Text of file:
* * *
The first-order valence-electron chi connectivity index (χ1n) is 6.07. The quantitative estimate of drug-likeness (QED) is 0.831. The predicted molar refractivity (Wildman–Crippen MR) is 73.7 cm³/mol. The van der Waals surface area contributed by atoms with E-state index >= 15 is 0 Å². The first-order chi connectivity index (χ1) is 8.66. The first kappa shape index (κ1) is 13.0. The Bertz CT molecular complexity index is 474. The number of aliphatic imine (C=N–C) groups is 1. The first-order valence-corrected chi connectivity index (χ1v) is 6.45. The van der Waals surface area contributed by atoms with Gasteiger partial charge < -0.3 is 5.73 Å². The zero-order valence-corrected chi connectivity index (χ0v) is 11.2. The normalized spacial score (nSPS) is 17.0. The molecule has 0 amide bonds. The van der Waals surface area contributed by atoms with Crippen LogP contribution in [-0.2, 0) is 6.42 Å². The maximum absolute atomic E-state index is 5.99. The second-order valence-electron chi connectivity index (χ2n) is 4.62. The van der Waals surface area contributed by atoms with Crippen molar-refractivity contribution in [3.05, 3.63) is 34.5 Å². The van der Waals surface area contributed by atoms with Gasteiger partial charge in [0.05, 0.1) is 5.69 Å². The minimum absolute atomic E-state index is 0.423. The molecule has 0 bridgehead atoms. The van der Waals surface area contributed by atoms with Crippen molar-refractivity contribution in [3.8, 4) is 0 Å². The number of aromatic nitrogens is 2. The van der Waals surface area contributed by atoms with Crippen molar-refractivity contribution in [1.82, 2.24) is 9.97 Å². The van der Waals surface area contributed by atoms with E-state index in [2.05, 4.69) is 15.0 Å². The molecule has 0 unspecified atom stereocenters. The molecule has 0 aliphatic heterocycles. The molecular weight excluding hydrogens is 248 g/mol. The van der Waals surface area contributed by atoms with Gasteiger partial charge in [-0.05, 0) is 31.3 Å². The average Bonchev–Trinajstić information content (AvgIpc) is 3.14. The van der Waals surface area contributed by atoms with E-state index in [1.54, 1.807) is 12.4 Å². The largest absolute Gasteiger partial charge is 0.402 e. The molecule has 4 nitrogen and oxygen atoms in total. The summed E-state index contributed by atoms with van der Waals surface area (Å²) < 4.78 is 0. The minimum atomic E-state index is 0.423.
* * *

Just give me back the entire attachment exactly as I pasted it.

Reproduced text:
The first-order valence-electron chi connectivity index (χ1n) is 6.07. The quantitative estimate of drug-likeness (QED) is 0.831. The predicted molar refractivity (Wildman–Crippen MR) is 73.7 cm³/mol. The van der Waals surface area contributed by atoms with E-state index >= 15 is 0 Å². The first-order chi connectivity index (χ1) is 8.66. The first kappa shape index (κ1) is 13.0. The Bertz CT molecular complexity index is 474. The number of aliphatic imine (C=N–C) groups is 1. The first-order valence-corrected chi connectivity index (χ1v) is 6.45. The van der Waals surface area contributed by atoms with Gasteiger partial charge < -0.3 is 5.73 Å². The zero-order valence-corrected chi connectivity index (χ0v) is 11.2. The normalized spacial score (nSPS) is 17.0. The molecule has 0 amide bonds. The van der Waals surface area contributed by atoms with Crippen LogP contribution in [-0.2, 0) is 6.42 Å². The maximum absolute atomic E-state index is 5.99. The second-order valence-electron chi connectivity index (χ2n) is 4.62. The van der Waals surface area contributed by atoms with Crippen molar-refractivity contribution in [3.05, 3.63) is 34.5 Å². The van der Waals surface area contributed by atoms with Gasteiger partial charge in [0.05, 0.1) is 5.69 Å². The minimum absolute atomic E-state index is 0.423. The molecule has 0 bridgehead atoms. The van der Waals surface area contributed by atoms with Crippen molar-refractivity contribution in [3.8, 4) is 0 Å². The number of aromatic nitrogens is 2. The van der Waals surface area contributed by atoms with Crippen molar-refractivity contribution in [1.82, 2.24) is 9.97 Å². The van der Waals surface area contributed by atoms with E-state index in [2.05, 4.69) is 15.0 Å². The molecule has 0 unspecified atom stereocenters. The molecule has 0 aliphatic heterocycles. The molecular weight excluding hydrogens is 248 g/mol. The van der Waals surface area contributed by atoms with Gasteiger partial charge in [-0.05, 0) is 31.3 Å². The average Bonchev–Trinajstić information content (AvgIpc) is 3.14. The van der Waals surface area contributed by atoms with E-state index in [1.54, 1.807) is 12.4 Å². The largest absolute Gasteiger partial charge is 0.402 e. The molecule has 4 nitrogen and oxygen atoms in total. The summed E-state index contributed by atoms with van der Waals surface area (Å²) < 4.78 is 0. The minimum atomic E-state index is 0.423.